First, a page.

The Foundation to Building Your Music Career - Four Key Elements for Success

Where should I begin to being an artist and to be able to do this full time one day? This is a question I get a lot from my students at Florida International University, from podcast listeners, blog readers, musicians I mentor, and when I public speak. Everyone is trying to figure out where to get started in the music business as a songwriter and touring musician. Most of the information out there teaches people how to get managers, labels, how to book shows, copyrighting, and so much more. But it really starts a lot more basic than that. It starts with what the core of your daily activity should be regardless of what phase you are at in your career. It doesn’t matter if you’re just starting out, have been a struggling musician for the past 5, 10, or 15 plus years, or if you have already reached some level of success and you’re doing music full time. There are four things that I truly believe should make up the core of every artist’s career. 

There is a famous quote that says “Dress for the job you want, not the job you have.” To me this quote is more than the actual clothes you wear. It has to do with your behavior. What you do consistently every day, week, and over a long period of time is going to determine on what your outcome is going to be. Your behavior is what is going to open opportunities for you in the future. If you want to be successful in your music career, you have to study what successful people do. What do the people one level above you do, and what do the people a level above that do. I’m a big believer of not skipping steps, because you learn very important lessons at each step. It is great to have vision and to be a big dreamer, but dreaming without action doesn’t produce results, and skipping steps will cause issues in the future when the opportunities are bigger. Learn how to do things right at each step of the way, so when the big opportunities come, you are ready. 

When it comes to songwriting and being a performing musician, there are things that the most successful people do consistently. Yes, there are outliers and people that have extraordinary gifts that they are just born with. However, one thing we all can control is our work ethic. How many hours we put into our craft. Someone with natural talent that doesn’t put in the work, can be surpassed with average talent and hard work. When looking at the most successful touring musicians and songwriters there are four behaviors that they become really good at. Four behaviors that you see consistently over and over again. These behaviors will help you become better at your  craft, grow an audience, and build your network. It’s as simple as writing more songs, practicing your live performance, creating consistent content, and engaging people on social media and the real world. Let’s take a deeper dive into all four of these. 



The professional songwriters in Nashville, New York, Los Angeles, and pretty much wherever they are, do one thing really well and with a lot of discipline. They write songs pretty much all the time. Those who have publishing deals will have as many as two to three, 2-4 hour writing sessions per day, for 5 to 6 days per week. In most of these sessions they complete a song or more. This means some of the professional writers are writing close to 18 songs per week. In my interview with songwriter Jeffrey James, who’s on a publishing deal with Warner-Chappell, he talks about this mantra in Nashville amongst songwriters. The first 100 songs that you write are usually not any good. So, one of their goals is to get to their first 100 songs as soon as they can.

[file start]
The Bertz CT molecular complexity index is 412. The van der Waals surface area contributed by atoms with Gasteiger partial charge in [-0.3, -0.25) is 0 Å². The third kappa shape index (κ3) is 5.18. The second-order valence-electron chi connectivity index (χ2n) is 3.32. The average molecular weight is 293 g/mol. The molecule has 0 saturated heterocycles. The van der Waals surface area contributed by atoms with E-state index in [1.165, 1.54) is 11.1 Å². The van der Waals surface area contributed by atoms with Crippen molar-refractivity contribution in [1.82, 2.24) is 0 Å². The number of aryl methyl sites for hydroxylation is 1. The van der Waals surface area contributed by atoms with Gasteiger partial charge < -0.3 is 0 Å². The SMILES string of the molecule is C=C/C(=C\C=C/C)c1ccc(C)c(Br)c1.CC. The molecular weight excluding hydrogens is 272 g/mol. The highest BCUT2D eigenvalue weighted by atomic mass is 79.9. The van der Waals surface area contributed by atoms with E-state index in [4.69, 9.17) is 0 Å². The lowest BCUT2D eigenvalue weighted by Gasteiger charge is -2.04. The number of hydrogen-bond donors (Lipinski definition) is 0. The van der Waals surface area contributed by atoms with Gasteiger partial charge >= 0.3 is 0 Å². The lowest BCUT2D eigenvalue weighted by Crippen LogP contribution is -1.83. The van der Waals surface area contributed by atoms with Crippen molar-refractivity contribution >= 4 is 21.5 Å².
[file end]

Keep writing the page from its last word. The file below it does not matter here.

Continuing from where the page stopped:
You may think that you’re not creative enough to write songs every single day. It’s not about creating a smash hit or a song you’re super excited about everyday. What matters is that you get into the habit and practice of writing. There are many people that believe that creativity is like a muscle. The more you train that muscle, the stronger and better it’s going to get. Meaning, the more you write the better and more consistent your sessions are going to get. So, what do you do when you can literally think of nothing? 

For starters, you should map out and schedule your writing sessions every week. Then it’s very important that you treat these  scheduled times very strict. Treat them like doctors visits or scheduled classes or time you have to be at work. Think of something that you know you would not miss, and think of your  writing appointment with that seem level of importance. It’s a commitment to yourself. Now when you’re in that sessions, and you can’t get into a flow, the most important thing is to just  start writing. In that moment, write about whatever comes to your mind. This technique is called “freewriting.” You can literally write a song about not knowing what to write about. Or look through your room and the first  object you see, write a song about that. This exercise will help you get into the flow of writing, and when your flowing, ideas will start coming. 

People who write full time, write songs all the time. Chris Stapleton had over 1,000 songs he wrote for his publishing company before ever releasing his debut album. One of my good friends asked me about how he can get better writing opportunities around 2016. I asked him how many songs he had written that year. He said five songs. I shared all of the above with him, and told him that he needs to be writing at least five songs a week if he wants to be a professional writer and write music for a living. Today, he’s taken workshops in songwriting, will co-write with anyone possible to get more reps in, and is writing close to 5-10 songs per week. His songwriting has way surpassed the level of writing he was at in 2016. If you want to be a better songwriter, do what professional songwriters do. “Dress for the job you want.” 


If you’re an aspiring performing touring musician, and you want to  get better shows, have more people come to your shows, get an opening slot, or get on a tour, you have to become the best live performer possible. Again here, what do the professionals do? They play all the time. A lot of the full time touring bands play, especially first starting out, play anywhere from 120-250 shows per year. This doesn’t include soundchecks, rehearsals, and time playing in the studio.